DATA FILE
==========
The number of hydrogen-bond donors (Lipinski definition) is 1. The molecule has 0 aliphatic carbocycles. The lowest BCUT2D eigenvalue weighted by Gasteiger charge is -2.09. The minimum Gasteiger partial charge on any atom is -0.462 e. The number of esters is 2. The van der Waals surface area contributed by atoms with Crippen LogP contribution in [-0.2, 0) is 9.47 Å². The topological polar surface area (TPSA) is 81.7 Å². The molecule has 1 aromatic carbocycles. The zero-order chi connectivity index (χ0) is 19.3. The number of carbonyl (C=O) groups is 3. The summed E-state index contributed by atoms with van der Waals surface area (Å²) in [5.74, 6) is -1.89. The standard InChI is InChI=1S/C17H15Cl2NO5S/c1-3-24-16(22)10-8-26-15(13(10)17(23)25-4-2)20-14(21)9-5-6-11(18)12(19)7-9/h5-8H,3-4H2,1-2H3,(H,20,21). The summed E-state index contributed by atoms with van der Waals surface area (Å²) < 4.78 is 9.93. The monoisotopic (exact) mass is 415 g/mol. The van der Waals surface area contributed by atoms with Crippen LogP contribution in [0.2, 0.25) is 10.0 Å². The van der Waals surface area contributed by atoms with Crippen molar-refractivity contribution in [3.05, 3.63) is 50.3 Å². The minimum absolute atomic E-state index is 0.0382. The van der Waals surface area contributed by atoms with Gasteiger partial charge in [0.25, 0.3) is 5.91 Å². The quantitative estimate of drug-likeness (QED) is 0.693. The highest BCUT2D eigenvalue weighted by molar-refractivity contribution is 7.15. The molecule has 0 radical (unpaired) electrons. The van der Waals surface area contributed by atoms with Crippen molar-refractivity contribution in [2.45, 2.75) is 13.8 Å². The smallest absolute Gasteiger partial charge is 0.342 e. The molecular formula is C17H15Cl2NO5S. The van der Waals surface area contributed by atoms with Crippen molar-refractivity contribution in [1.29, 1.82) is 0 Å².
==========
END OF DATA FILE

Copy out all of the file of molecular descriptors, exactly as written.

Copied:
The number of hydrogen-bond donors (Lipinski definition) is 1. The molecule has 0 aliphatic carbocycles. The lowest BCUT2D eigenvalue weighted by Gasteiger charge is -2.09. The minimum Gasteiger partial charge on any atom is -0.462 e. The number of esters is 2. The van der Waals surface area contributed by atoms with Crippen LogP contribution in [-0.2, 0) is 9.47 Å². The topological polar surface area (TPSA) is 81.7 Å². The molecule has 1 aromatic carbocycles. The zero-order chi connectivity index (χ0) is 19.3. The number of carbonyl (C=O) groups is 3. The summed E-state index contributed by atoms with van der Waals surface area (Å²) in [5.74, 6) is -1.89. The standard InChI is InChI=1S/C17H15Cl2NO5S/c1-3-24-16(22)10-8-26-15(13(10)17(23)25-4-2)20-14(21)9-5-6-11(18)12(19)7-9/h5-8H,3-4H2,1-2H3,(H,20,21). The summed E-state index contributed by atoms with van der Waals surface area (Å²) < 4.78 is 9.93. The monoisotopic (exact) mass is 415 g/mol. The van der Waals surface area contributed by atoms with Crippen LogP contribution in [0.2, 0.25) is 10.0 Å². The van der Waals surface area contributed by atoms with Crippen molar-refractivity contribution in [3.05, 3.63) is 50.3 Å². The minimum absolute atomic E-state index is 0.0382. The van der Waals surface area contributed by atoms with Gasteiger partial charge in [0.25, 0.3) is 5.91 Å². The quantitative estimate of drug-likeness (QED) is 0.693. The highest BCUT2D eigenvalue weighted by molar-refractivity contribution is 7.15. The molecule has 0 radical (unpaired) electrons. The van der Waals surface area contributed by atoms with Crippen molar-refractivity contribution in [2.45, 2.75) is 13.8 Å². The smallest absolute Gasteiger partial charge is 0.342 e. The molecular formula is C17H15Cl2NO5S. The van der Waals surface area contributed by atoms with Crippen molar-refractivity contribution in [1.29, 1.82) is 0 Å².